BETHANY, W.Va. – Bethany College is seeking athletes of all ages to participate in its second Special Olympics field day on Oct. 24 at the Thomas Phillips Johnson Health and Recreation Center.

Special needs individuals will learn the fundamentals of football, soccer, volleyball, and basketball from 1 to 4 p.m.  Register here.

Bethany first hosted the event in 2019, drawing several athletes and more than 100 student volunteers from Bethany and nearby colleges.

Allison Paxton, of Canonsburg, Pa., organized the first field day during her freshman year at Bethany and is excited to see it return in her senior year.

“It’s important to me because all the athletes have a special place in my heart. I do this for them,” Paxton said. “There was so much momentum from the last Special Olympics Field Day, and everyone was so happy. The smiles and the joy were contagious. Watching the community unite for the event was unbelievably humbling and inspiring, and I knew I wanted to continue it.”

The field day was canceled in 2020 amid COVID-19 restrictions, but Paxton said she remained hopeful it would return.

“With COVID-19, there has been a lot of disappointment and loss, and it’s affected every single one of us,” she said. “None of us have been immune to the challenges of the pandemic.”

This summer, she approached Bethany’s leadership about re-establishing the field day. Paxton said the deaths of Bethany students Jordan Weaver and Mitchell Sotera, both 20, in an Ohio house fire over the summer inspired her to advocate even more for the event.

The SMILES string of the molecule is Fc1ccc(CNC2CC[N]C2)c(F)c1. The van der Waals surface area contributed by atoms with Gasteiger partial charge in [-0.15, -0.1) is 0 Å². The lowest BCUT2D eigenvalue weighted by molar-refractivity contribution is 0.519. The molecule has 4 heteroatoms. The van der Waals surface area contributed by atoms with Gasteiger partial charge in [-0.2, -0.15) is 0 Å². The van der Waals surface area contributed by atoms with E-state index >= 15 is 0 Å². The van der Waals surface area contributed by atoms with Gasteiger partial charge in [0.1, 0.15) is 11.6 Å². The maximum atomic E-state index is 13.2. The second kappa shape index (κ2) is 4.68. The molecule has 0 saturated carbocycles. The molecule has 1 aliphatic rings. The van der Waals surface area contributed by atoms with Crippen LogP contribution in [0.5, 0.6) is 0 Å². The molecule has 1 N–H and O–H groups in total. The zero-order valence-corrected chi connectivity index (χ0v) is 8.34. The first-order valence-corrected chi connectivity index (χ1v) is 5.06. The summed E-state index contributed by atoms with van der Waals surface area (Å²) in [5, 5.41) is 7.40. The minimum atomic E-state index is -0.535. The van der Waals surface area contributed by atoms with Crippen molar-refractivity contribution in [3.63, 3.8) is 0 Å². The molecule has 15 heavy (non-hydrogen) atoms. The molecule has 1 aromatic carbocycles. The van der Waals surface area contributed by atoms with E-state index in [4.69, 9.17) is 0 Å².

“I knew our community needed hope and a light despite the tragedy,” she said. “It took a long time to receive approval due to the changing climate of the pandemic, but I’m excited to be able to host the event. It’s a bittersweet moment, but I’m confident that I’ll be leaving the event in good hands with Madison McDonald.”

McDonald, a sophomore elementary education major from Jacksonville, Fla., is assisting Paxton with organizing this year’s field day.

Paxton is a psychology major, a Presidential Scholar and a member of the Bison track team.

Her desire to help people with special needs is personal. As a first-grader, she was diagnosed with Asperger syndrome, a form of high-functioning autism. Though the diagnosis was a closely guarded secret because of a desire to be “normal,” she decided to share her story when planning the 2019 Special Olympics Field Day.

“These athletes mean the world to me, and I want them to know that anything is possible,” she said then. “From experience, I’ve learned that there are people out there who consider individuals with special needs as inferior and unable to succeed in life; however, we have the capability to go above and beyond the expectations that are set for us.”

Organizers are following Centers for Disease Control and Bethany College COVID-19 guidelines. The event is limited to 50 on-site volunteers from the Bethany College community and 30 participating athletes.

Additional volunteers will work behind the scenes, Paxton said.


Bethany College, founded in 1840, is the oldest private college in West Virginia. The Bethany experience focuses on academic excellence in the area of liberal arts and prepares students for a lifetime of work and a life of significance.